Emphysema is a type of COPD that causes a permanent enlargement of the airways in your lungs. It is accompanied by destruction of the walls of the alveoli, the tiny air spaces in the lungs where oxygen and carbon dioxide are exchanged during the breathing process. When the alveoli are destroyed, it makes it difficult for the person with emphysema to breathe, which is one of the hallmark symptoms of emphysema.
Emphysema is primarily caused by smoking. And once diagnosed, its path is irreversible.
Read more about emphysema, including signs and symptoms, causes, diagnosis, treatment and prevention.
Chronic bronchitis is a type of COPD that causes inflammation, or irritation, in the bronchioles of the lungs. The bronchioles connect the trachea, or windpipe, to the lungs. This irritation causes an increased amount of heavy mucus in the lungs that over time, interferes with breathing. The body responds to this mucus by producing a cough in an attempt to clear the airways. But because the mucus is so abundant and thick, it is often difficult for a person with chronic bronchitis to expel it. Additionally, large amounts of thick mucus makes the lungs a perfect habitat for bacteria to thrive. So bacterial lung infections among people who have chronic bronchitis are common and frequent.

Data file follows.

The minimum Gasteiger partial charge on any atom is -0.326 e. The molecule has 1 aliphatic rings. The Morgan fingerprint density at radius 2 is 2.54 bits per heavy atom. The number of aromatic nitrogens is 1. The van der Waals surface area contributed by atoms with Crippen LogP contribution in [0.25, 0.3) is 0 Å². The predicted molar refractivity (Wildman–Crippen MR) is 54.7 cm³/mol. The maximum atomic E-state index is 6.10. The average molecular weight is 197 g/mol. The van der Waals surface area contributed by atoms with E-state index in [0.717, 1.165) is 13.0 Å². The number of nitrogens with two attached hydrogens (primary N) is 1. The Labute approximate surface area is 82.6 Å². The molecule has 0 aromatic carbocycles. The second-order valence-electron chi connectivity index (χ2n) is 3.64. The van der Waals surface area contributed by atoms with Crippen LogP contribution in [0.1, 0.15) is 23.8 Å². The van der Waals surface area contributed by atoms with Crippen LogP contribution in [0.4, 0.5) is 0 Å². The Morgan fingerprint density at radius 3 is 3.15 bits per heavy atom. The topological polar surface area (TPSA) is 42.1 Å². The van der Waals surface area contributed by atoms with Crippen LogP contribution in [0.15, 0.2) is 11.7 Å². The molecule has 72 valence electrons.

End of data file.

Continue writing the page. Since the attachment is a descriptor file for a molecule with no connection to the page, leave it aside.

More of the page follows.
In order for a diagnosis of chronic bronchitis to be made, you need to have a productive, long-term cough that lasts 3 months out of the year for 2 consecutive years. This differentiates it from acute bronchitis.
Learn more about chronic bronchitis signs and symptoms, causes, diagnosis, treatment and prevention.